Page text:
Mielke’s goal to design jewellery that encourages women to improve their feelings of self-worth, while simultaneously becoming empowered, is perhaps why this season’s collection is largely inspired by Lalita Deva, a “beautiful woman [and] goddess of power.” Displayed on the Hillberg & Berk website is somewhat of a mantra for how to present oneself this fall. Lalita is quoted: “Stand up and stand out. Build up, don’t tear down. Acceptance builds confidence, and confidence builds leaders. Let, love, empower.” Arguably creating the visual expression of this spoken mantra, Mielke chose to work with rich Indian rubies, sapphires and emeralds, juxtaposed with sterling silver and gold, to create the allure and prestige that is royal Indian apparel.

In addition to such stones and gems, Mielke advises that women wear larger “chunky” pieces of jewelry this fall. With autumn fashion gearing more towards heavy fabrics, larger pieces are a must as they are less likely to become lost in an outfit. Hillberg & Berk’s cluster necklaces are one of their many pieces that fit the bill, as you can add or remove clusters from the chain as you choose, making the accessory heavier to accommodate fall fashion trends.

Owning practical, wearable and convertible pieces are not just necessities for fall jewelry; these are the exact traits that allow Hillberg & Berk to stand out amongst the rest in the jewelry industry. By using high-quality stones, sterling silver and gold, and maintaining a versatility not seen with other designers, Mielke presents pieces that her consumer not only wears, but wholly engages with as well.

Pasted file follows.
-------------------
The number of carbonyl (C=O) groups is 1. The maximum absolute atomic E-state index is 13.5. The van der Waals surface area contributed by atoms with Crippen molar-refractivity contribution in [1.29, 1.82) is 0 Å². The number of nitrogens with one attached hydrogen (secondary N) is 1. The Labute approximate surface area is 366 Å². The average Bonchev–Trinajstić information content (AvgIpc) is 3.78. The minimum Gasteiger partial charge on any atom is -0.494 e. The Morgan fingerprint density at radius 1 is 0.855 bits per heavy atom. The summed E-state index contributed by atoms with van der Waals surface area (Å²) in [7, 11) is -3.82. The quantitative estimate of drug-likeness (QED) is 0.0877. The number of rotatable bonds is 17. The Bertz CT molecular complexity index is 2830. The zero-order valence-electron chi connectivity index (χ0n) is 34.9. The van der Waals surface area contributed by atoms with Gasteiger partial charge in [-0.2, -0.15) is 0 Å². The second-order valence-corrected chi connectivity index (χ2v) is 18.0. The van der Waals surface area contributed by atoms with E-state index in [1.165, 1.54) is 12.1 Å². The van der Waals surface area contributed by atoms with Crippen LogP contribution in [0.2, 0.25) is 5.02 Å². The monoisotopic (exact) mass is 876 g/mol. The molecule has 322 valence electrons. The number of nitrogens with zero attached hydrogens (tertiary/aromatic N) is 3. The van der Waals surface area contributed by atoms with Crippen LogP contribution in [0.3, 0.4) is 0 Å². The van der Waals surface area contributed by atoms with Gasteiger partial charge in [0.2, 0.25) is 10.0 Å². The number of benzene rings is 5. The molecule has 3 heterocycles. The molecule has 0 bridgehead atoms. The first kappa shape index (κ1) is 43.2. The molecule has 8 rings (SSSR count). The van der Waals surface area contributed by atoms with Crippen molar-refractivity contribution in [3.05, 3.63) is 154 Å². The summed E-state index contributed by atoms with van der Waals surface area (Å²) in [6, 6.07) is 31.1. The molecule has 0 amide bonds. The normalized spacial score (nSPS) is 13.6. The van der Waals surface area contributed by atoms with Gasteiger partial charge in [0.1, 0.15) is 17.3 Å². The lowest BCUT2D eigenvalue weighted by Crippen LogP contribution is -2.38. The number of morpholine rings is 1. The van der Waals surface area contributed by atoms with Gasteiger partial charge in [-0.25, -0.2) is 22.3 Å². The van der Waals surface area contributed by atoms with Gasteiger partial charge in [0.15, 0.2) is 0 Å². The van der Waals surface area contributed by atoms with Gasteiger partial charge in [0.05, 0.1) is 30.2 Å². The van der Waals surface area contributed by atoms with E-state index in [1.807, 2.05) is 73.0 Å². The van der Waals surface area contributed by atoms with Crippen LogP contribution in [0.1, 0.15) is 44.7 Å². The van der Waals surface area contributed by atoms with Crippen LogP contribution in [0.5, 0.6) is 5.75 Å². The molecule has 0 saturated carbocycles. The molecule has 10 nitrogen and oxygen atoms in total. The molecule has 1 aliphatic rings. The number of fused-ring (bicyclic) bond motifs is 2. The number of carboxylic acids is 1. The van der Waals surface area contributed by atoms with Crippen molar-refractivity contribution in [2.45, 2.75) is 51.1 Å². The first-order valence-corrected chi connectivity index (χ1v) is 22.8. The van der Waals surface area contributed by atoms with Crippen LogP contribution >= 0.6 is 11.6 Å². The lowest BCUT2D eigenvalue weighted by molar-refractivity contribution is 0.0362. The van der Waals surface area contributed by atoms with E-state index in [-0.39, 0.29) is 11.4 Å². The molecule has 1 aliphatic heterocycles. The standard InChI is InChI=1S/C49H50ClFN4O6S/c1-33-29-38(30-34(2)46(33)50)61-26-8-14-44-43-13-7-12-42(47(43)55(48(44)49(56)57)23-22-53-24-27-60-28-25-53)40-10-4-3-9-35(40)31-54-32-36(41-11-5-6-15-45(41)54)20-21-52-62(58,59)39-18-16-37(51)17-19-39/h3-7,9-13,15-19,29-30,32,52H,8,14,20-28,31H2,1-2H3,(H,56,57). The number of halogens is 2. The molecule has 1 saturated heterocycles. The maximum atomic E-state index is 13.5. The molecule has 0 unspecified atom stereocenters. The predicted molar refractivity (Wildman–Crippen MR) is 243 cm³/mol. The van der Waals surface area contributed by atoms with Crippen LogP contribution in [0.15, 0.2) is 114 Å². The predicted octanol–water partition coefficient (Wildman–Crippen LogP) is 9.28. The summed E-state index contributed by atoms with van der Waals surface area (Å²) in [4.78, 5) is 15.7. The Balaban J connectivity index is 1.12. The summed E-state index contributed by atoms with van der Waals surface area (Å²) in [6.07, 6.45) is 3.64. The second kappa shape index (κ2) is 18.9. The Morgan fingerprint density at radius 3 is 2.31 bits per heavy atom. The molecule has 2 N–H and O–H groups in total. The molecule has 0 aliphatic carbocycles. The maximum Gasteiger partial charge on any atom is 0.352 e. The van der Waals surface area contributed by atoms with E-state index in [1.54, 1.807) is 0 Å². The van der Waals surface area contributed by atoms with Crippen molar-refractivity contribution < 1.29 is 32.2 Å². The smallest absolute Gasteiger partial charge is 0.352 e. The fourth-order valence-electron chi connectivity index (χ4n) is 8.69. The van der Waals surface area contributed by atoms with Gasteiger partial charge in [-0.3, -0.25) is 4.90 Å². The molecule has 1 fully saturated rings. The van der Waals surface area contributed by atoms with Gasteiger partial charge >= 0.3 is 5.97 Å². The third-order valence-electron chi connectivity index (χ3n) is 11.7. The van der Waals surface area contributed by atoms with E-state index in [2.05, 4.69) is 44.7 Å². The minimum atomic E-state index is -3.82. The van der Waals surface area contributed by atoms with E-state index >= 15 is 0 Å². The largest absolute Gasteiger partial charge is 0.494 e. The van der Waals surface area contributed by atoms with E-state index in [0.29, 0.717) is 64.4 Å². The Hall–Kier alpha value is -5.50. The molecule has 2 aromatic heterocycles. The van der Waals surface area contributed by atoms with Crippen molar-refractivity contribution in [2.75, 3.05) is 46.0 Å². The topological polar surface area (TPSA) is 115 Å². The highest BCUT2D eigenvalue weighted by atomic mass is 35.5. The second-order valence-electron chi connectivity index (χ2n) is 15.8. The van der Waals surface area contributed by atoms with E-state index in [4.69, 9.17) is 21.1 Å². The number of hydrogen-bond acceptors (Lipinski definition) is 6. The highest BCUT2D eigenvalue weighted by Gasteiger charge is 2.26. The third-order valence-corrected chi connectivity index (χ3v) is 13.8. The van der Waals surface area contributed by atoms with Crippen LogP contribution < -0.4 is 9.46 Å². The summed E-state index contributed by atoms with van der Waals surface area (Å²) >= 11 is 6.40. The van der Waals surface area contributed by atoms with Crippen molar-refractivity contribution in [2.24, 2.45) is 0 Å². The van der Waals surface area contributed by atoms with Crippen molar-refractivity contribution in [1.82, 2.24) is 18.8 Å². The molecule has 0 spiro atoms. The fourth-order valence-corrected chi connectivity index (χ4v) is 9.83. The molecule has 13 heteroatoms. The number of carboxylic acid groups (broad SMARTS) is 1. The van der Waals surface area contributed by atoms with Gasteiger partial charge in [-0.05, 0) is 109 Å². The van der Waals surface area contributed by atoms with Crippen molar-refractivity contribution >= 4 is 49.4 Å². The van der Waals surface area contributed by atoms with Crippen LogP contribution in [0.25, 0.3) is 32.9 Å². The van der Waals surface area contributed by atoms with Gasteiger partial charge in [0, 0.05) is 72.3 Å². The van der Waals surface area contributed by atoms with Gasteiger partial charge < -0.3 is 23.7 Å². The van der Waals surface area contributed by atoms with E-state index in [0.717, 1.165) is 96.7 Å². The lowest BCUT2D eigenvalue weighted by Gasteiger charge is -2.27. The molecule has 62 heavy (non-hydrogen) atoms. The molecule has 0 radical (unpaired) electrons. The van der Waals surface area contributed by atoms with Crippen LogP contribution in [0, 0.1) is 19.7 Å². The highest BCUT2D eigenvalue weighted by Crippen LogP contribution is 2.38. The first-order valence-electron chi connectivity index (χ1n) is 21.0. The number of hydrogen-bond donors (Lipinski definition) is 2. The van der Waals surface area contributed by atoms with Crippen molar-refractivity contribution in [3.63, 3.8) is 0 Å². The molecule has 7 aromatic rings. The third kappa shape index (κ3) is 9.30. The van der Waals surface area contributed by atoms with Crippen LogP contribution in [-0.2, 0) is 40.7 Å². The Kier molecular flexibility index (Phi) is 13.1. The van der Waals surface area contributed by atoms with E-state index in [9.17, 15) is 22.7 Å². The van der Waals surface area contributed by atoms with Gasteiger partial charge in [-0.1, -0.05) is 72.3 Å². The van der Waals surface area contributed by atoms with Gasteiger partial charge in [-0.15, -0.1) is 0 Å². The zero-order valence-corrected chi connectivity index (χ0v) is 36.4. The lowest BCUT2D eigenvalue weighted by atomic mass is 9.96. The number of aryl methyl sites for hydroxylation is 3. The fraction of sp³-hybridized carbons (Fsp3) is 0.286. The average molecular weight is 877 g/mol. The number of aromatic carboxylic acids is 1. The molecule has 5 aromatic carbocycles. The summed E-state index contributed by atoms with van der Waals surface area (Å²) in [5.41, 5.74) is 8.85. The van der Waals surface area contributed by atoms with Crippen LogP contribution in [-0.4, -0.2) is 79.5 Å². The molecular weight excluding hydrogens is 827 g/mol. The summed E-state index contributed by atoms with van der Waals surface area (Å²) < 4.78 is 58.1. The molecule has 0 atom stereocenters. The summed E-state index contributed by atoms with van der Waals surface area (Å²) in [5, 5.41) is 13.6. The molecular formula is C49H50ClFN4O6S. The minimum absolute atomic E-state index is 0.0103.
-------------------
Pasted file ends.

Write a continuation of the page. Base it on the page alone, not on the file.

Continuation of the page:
And speaking of engagement, with Thanksgiving just around the corner, Mielke notes that being able to engage with loved ones this holiday season is definitely on her priority list, along with continuing to create fashion-forward jewelry. Just as Mielke knows what is important from a designing and business perspective — being chic and charitable — she also grasps what is important from a lifestyle standpoint, especially during the holidays: “Cooking a turkey and having the smell of turkey wafting through the house… Having lots of people around, and just being able to spend time with people you love, and really reflecting on things that are really important in life… friends and family.”

Fashion as Self-Expression and Experimentation

Although a designer of fashion, not jewelry, 21-year-old Caitlin Power also suggests that bigger is better when it comes to fall fashion, or more specifically, fall footwear.